jscarbary is offline  
Mar 31st, 2014, 01:08 PM
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bvlenci, We've been to Ireland and Spain since switching back to T-Mobile from AT&T and not experienced any problems using the iPhone for talk, messaging or data. Was your daughter's iPhone set up properly?
Robert2533 is offline  
Mar 31st, 2014, 01:18 PM
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I'll assume you have, just checking, but have you requested AT&T unlock your phone via the online form? I had no problem getting the unlock code + instructions via this route (which I think is the only route). Took 2 or 3 days after submitting to receive the info in an email from them.

https://www.att.com/deviceunlock/client/en_US/
(check box and bottom and press agree)

If you were denied, what was the reason?
bluestar is offline  
Mar 31st, 2014, 02:27 PM
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The US Tmobile plan is on 2G when international I believe?
ucsun is offline  
Mar 31st, 2014, 03:41 PM
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2G is about right, except when in a Wi-Fi zone. You can always buy a high-speed data plan (designed for business travelers) if you really need to do any streaming (but why?).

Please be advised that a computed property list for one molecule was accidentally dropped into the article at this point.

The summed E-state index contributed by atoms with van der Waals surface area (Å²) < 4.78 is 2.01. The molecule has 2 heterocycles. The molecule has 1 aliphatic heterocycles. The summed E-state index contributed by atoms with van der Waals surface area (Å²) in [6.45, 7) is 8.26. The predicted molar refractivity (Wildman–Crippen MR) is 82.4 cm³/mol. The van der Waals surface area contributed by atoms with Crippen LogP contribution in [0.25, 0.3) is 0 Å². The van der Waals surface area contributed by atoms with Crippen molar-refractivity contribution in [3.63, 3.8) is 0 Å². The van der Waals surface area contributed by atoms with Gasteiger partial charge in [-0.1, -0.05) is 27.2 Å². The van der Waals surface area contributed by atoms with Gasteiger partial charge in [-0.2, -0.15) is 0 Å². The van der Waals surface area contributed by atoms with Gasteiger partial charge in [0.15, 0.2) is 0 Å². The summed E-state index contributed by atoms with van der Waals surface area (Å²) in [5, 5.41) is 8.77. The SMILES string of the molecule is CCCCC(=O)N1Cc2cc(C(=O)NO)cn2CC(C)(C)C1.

The 2G is fast enough to check the iPhone mapping system, which is better than Google Maps, and great for checking emails. It also works fine when uploading photos to Facebook, Twitter, Pinterest or anything else you happen to use.

And it's free!
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Apr 1st, 2014, 07:38 AM
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My daughter's phone is an Android phone, not an iPhone. She bought it in Italy a few years ago, and has used it both there and in the US since then.

2G is not very useful for data services. It's OK for email, but I don't see how you could use it for uploading photos. We spend part of our summers in an isolated rural area in Italy, where we have to get by with 2G, and my only word is "PAINFUL"!

Also, Google Maps allows you to download maps in advance when you have wifi availability. I've used Google Navigator side-by-side with my daughter's (the other one) iPhone mapping app, and even she says Google Navigator is hands-down the better app.

The EU has clamped down on high roaming costs within the EU, so I imagine that wherever you go, it's no longer true that it's best to buy a new SIM card when traveling between EU countries, especially for short visits. Starting in July 2014, the maximum amount that can be charged for a phone call while roaming in the EU is 19 cents a minute. Data will be capped at 20 cents per mb. My Italian phone provider (TIM) already has roaming rates well below those limits, and the same rates are applicable in the US, where I visit fairly often, so I really never buy a new SIM card any more.

Whenever you buy a new SIM card, you have to consider the cost of leaving credit unused on the old one, in addition to the cost of setting up the new one.
bvlenci is offline